As I prepare to head off on book tour tomorrow, I can’t help but remember where I was a year ago at this time.  My book—the one I had spent a third of my life working on—was a week from coming out.  I was a worried, hand-wringing mess.  Would anyone read it?  Would bookstores carry it?   Would I be able to resist thanking each person who bought it as if she had given me her kidney?

The answer to the first two turned out, thankfully, to be yes.  The third remains a struggle.

I was also more than a little nervous about the book tour itself.  I had read a lot of author horror stories about missed flights, impossible-to-find venues, non-existent or hostile audiences.  I worried that I would fight my way through the Atlanta airport, only to arrive at an event so rattled I would be incoherent.  But I was fortunate that accompanying me was my valiant fiance: map-reader extraordinaire, finder of late night snacks, checker of teeth for spinach, spirit lifter.  So when those inevitable moments of travel panic arose (thanks again for canceling that critical flight, Delta!), they were much less horrible because I wasn’t facing them alone.  If I have one piece of advice to new writers about book tour, it’s this: bring Nathaniel.

Like many writers, I have a streak of perfectionism that extends far beyond the page, and I spent the weeks before the tour trying to figure out the “right” way to do everything.  Looming largest was my fear  that I didn’t know the correct way to sign books.   I obsessed over possibilities: should I use the inside board?  The title page?  Should I write the date or just a note?  A friend commented, “I think you can just do it however you want.” But that, of course, wasn’t what I wanted to hear.  I wanted the official memo from the Writer’s Association of the Universe on the correct procedure, so that there would be no chance of me messing it up.  I was hurled into a panic at a terrific Jim Shepard reading when he wrote a charming note on the title page, then CROSSED OUT his printed name, and signed beneath it. Was that what real writers did?  Would I be unmasked as an imposter if I didn’t do it?  Nat reminded me that Ann Patchett hadn’t crossed out her name.  My friend repeated herself: “I really think it’s up to the writer.”  Which I suppose was the root of the problem.  I’d written my book, but still didn’t feel like a writer.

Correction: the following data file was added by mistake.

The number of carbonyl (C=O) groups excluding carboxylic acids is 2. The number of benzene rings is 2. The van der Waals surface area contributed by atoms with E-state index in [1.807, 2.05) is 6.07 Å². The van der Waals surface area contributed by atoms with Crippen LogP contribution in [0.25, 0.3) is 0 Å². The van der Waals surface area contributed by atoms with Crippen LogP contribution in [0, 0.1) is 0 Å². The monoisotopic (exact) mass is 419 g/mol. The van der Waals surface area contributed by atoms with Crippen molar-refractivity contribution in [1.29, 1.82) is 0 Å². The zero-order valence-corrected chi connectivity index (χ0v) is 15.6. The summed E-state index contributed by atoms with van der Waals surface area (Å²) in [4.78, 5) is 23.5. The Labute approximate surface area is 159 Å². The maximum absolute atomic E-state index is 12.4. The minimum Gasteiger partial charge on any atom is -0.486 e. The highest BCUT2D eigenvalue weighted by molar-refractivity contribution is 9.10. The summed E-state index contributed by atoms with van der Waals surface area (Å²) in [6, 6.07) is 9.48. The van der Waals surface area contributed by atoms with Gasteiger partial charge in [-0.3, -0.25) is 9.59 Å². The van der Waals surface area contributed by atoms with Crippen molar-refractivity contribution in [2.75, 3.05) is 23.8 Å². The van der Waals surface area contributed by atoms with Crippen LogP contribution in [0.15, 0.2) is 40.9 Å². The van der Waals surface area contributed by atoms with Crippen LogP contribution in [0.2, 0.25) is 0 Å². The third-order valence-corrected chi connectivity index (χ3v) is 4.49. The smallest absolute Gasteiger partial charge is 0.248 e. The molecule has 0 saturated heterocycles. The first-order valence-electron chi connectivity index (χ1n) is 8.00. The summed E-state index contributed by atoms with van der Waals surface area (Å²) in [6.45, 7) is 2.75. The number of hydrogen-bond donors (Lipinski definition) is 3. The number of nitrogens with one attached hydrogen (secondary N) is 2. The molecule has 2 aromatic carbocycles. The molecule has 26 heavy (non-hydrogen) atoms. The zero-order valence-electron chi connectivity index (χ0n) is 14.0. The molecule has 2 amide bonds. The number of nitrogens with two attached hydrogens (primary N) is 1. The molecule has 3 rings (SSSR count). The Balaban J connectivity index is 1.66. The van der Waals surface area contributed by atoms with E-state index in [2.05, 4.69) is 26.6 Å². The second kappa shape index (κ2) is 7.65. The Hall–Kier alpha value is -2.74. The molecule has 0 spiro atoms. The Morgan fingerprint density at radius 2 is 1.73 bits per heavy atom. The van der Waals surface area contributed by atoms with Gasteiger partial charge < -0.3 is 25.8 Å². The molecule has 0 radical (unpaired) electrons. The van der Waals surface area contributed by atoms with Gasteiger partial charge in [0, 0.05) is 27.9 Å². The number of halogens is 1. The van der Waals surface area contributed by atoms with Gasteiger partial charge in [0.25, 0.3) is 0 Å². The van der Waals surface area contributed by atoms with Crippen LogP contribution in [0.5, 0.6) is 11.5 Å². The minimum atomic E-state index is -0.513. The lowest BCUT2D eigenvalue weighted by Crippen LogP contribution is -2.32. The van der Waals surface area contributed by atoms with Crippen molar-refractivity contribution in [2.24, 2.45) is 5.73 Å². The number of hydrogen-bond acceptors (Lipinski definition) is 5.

Insecurities and airplanes aside, once I was on the road, I discovered that I really enjoyed book touring.  I was getting to visit some of the best bookstores in the world, talk about stories I loved and meet fellow book-lovers–and I do mean lovers.   After the first two events, I began carrying a notebook with me at all times to jot down all the passionate recommendations I was receiving.  I was anxious before each event, but my years of teaching turned out to be terrific preparation.  Once I began talking about the myths, I forgot my nerves and just enjoyed myself.  And, as it had been in the classroom, the best part was always the audience’s questions.  One of my favorite tour moments was an orthopedic surgeon who wondered if the Achilles’ heel legend had come from the fact that foot wounds are quite dangerous, because they are particularly susceptible to infection and gangrene.  Who knew?

Inevitably, there were a few disasters.  I remember a particular bookstore where I was booked only for a signing, not a reading.  They led me to a table by the entrance where they had a beautiful display of my book all set up.  My job, they said, was to convince everyone who came into the door to buy my book. “One author sold almost three hundred!” the bookseller added cheerily.  The next hour was one of the worst in recent memory.  I hate bothering people generally–bothering them to buy my book was actually a living nightmare. Worst of all was seeing the suspicion on people’s faces when I tried to say hello: she just wants something from us!  Three hundred?  Who was this god-like author?  Lesson learned: don’t ever take a job as a newsie.  The silver lining was a memorable a book-spree in that otherwise terrific store.

Which brings me to a word about brick-and-mortar bookstores.  I have always been a lover of them, but this tour made me a fanatical convert.  I have never seen such passion for books, such enthusiasm to connect readers and authors, and such thoughtfulness.  One of these days I plan to write an essay singing the praises of all the best stores I have visited, from the incredible Main Street Trading Company in the Scottish Borders, to the fabulous Porter Square Books in my own backyard.